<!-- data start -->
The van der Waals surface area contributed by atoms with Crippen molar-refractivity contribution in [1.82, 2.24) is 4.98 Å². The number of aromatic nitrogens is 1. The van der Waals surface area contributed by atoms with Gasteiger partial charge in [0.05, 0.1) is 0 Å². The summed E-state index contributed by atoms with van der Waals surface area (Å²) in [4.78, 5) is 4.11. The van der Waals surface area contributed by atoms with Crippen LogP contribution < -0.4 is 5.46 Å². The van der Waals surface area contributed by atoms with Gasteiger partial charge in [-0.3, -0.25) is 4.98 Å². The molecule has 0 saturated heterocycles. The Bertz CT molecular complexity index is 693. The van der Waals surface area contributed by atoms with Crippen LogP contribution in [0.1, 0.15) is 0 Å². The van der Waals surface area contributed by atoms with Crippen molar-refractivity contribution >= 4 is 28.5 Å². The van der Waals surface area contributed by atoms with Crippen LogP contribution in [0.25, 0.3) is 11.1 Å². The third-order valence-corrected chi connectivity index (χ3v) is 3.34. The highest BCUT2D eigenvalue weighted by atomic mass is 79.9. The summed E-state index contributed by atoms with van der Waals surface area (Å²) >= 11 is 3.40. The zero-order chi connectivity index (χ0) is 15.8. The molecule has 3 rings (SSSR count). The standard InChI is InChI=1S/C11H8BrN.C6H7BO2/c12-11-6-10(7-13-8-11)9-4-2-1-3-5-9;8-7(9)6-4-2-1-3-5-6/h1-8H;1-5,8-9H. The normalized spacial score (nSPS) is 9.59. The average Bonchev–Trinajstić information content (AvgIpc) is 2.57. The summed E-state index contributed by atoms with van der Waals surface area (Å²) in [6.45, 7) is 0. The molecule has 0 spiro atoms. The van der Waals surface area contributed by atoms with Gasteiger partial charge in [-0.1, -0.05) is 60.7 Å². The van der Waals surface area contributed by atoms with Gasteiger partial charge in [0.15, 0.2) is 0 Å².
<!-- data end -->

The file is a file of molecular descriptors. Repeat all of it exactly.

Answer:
The van der Waals surface area contributed by atoms with Crippen molar-refractivity contribution in [1.82, 2.24) is 4.98 Å². The number of aromatic nitrogens is 1. The van der Waals surface area contributed by atoms with Gasteiger partial charge in [0.05, 0.1) is 0 Å². The summed E-state index contributed by atoms with van der Waals surface area (Å²) in [4.78, 5) is 4.11. The van der Waals surface area contributed by atoms with Crippen LogP contribution < -0.4 is 5.46 Å². The van der Waals surface area contributed by atoms with Gasteiger partial charge in [-0.3, -0.25) is 4.98 Å². The molecule has 0 saturated heterocycles. The Bertz CT molecular complexity index is 693. The van der Waals surface area contributed by atoms with Crippen LogP contribution in [0.1, 0.15) is 0 Å². The van der Waals surface area contributed by atoms with Crippen molar-refractivity contribution >= 4 is 28.5 Å². The van der Waals surface area contributed by atoms with Crippen LogP contribution in [0.25, 0.3) is 11.1 Å². The third-order valence-corrected chi connectivity index (χ3v) is 3.34. The highest BCUT2D eigenvalue weighted by atomic mass is 79.9. The summed E-state index contributed by atoms with van der Waals surface area (Å²) >= 11 is 3.40. The zero-order chi connectivity index (χ0) is 15.8. The molecule has 3 rings (SSSR count). The standard InChI is InChI=1S/C11H8BrN.C6H7BO2/c12-11-6-10(7-13-8-11)9-4-2-1-3-5-9;8-7(9)6-4-2-1-3-5-6/h1-8H;1-5,8-9H. The normalized spacial score (nSPS) is 9.59. The average Bonchev–Trinajstić information content (AvgIpc) is 2.57. The summed E-state index contributed by atoms with van der Waals surface area (Å²) in [6.45, 7) is 0. The molecule has 0 spiro atoms. The van der Waals surface area contributed by atoms with Gasteiger partial charge in [-0.1, -0.05) is 60.7 Å². The van der Waals surface area contributed by atoms with Gasteiger partial charge in [0.15, 0.2) is 0 Å².